The other is to apply as a family member of an EU citizen, so if you are married or in a durable relationship with an EU national – or are a dependent child/parent – you can 'piggy back' on their rights. Although this too is more complicated than travelling under freedom of movement and you would still need to apply for residency within 90 days of arriving in the country.

Check out The Local's Preparing for Brexit section for more detail and updates as we get them. If you have questions, please send them to us here and we will do our best to answer them.

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Brits in Europe won right to vote for life in UK but questions remain

After years of campaigns and promises British citizens living abroad finally won the lifelong right to vote in UK general elections in April 2022. But campaigners say more needs to be done to allow all those Britons abroad to be able cast their votes easily.

Brits in Europe won right to vote for life in UK but questions remain

What’s in the law?

The Elections Act 2022 introduced several changes to the current legislation on electoral participation. Among these, it removed the rule by which British citizens lose their voting rights in the UK if they have lived abroad for more than 15 years

The new rules also abolished the requirement to have been previously registered in the UK electoral roll to become an overseas voter. In addition, the registration in the electoral roll will now last up to three years instead of only one year.

It is estimated that these changes could increase the number of overseas voter registrations by some 3 million. But the way new measures will be applied in practice is still to be defined.

READ ALSO: ‘Mixed feelings’ – British citizens in Europe finally get right to vote for life

Defining the practicalities

Under the new law, Britons living abroad will have to register to vote in the last place they were registered in the UK. This means that people who have never lived in the UK will be ineligible to vote, regardless of how long they have been overseas, while those who left when they were children will be able to use a parent or guardian’s address.

But given that the UK does not require residents to register with local councils, how to prove previous UK residence? “Typical documents accepted as a proof of residence are Council tax or utilities bills, but not everyone will have them or will have kept them in an international move,” says Fiona Godfrey, co-founder of the British in Europe coalition.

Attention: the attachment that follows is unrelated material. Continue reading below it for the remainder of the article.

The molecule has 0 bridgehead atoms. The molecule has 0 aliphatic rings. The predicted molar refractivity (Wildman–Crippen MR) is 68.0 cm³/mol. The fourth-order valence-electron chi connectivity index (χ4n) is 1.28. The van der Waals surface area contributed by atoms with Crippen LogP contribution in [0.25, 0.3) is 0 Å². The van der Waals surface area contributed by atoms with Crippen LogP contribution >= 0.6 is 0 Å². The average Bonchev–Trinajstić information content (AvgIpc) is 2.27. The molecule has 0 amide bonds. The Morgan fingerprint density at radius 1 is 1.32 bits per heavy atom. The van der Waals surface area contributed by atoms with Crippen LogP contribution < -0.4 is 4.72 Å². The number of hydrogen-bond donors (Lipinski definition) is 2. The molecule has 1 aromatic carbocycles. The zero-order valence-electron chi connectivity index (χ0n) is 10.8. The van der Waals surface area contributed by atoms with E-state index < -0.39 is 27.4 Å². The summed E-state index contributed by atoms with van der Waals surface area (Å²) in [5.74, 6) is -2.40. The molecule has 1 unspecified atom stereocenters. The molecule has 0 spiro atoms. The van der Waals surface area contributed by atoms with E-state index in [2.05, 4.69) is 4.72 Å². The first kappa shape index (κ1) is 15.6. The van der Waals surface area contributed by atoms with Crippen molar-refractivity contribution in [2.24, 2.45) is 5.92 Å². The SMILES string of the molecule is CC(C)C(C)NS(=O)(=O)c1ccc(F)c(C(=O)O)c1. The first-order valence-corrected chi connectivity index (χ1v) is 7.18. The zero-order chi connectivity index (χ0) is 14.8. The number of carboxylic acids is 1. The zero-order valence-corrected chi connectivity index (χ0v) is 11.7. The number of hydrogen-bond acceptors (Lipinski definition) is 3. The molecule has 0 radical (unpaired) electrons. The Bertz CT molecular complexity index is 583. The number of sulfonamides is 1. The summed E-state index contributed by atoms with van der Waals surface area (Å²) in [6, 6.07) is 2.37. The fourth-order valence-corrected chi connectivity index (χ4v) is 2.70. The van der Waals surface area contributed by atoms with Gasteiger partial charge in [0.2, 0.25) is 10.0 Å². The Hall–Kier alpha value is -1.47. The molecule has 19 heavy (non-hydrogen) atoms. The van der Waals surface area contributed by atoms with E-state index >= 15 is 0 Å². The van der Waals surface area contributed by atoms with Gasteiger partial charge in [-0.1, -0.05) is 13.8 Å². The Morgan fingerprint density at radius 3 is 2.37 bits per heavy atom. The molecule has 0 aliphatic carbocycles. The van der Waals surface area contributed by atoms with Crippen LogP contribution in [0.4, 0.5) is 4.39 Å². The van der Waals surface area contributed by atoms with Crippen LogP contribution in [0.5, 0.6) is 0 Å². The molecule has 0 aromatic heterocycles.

Ballot papers are pictured in stacks in a count centre as part of the 2019 UK general election. (Photo by ANDY BUCHANAN / AFP)

Other questions concern how people will effectively cast their ballot. UK citizens overseas will be able to vote by post or by proxy or in person at their polling station if they are in the UK at the time of the election. However, few people are likely to travel to the UK for an election and in the past there have problems and delays with postal voting.

The Electoral Commission has recommended that overseas electors appoint a proxy to vote on their behalf. But who could that be for people who have been away from their constituency for a long time?

New secondary legislation will have to answer these questions, defining how to be included in the electoral roll and how to exercise the voting right in practice.

According to British in Europe, the government should present draft legislation in the first half of the year so that the parliament can adopt it before summer and registrations of overseas voters can start in the autumn.

British in Europe survey

British in Europe are currently running a survey to understand the difficulties UK citizens abroad may face in the registration and voting process, as well as their intention to participate in elections.

The survey asks for instance which documents people can access to prove their previous residence in the UK, what problems they had voting in the past, and if and how they plan to vote in the future.

“We need to get an up-to-date picture of British citizens living around the world and have information to make recommendations to the government, as it prepares secondary legislation,” Godfrey said. “If millions of people will exercise their voting rights, there will be consequences for council registration offices, post office and authorities that will manage the process, among other things” she argued.

The right to vote concerns only UK parliamentary elections and national referendums, not elections in the devolved administrations of Scotland, Wales and Northern Ireland, or at local level.

The survey is open to UK citizens living anywhere in the world and is available at this link.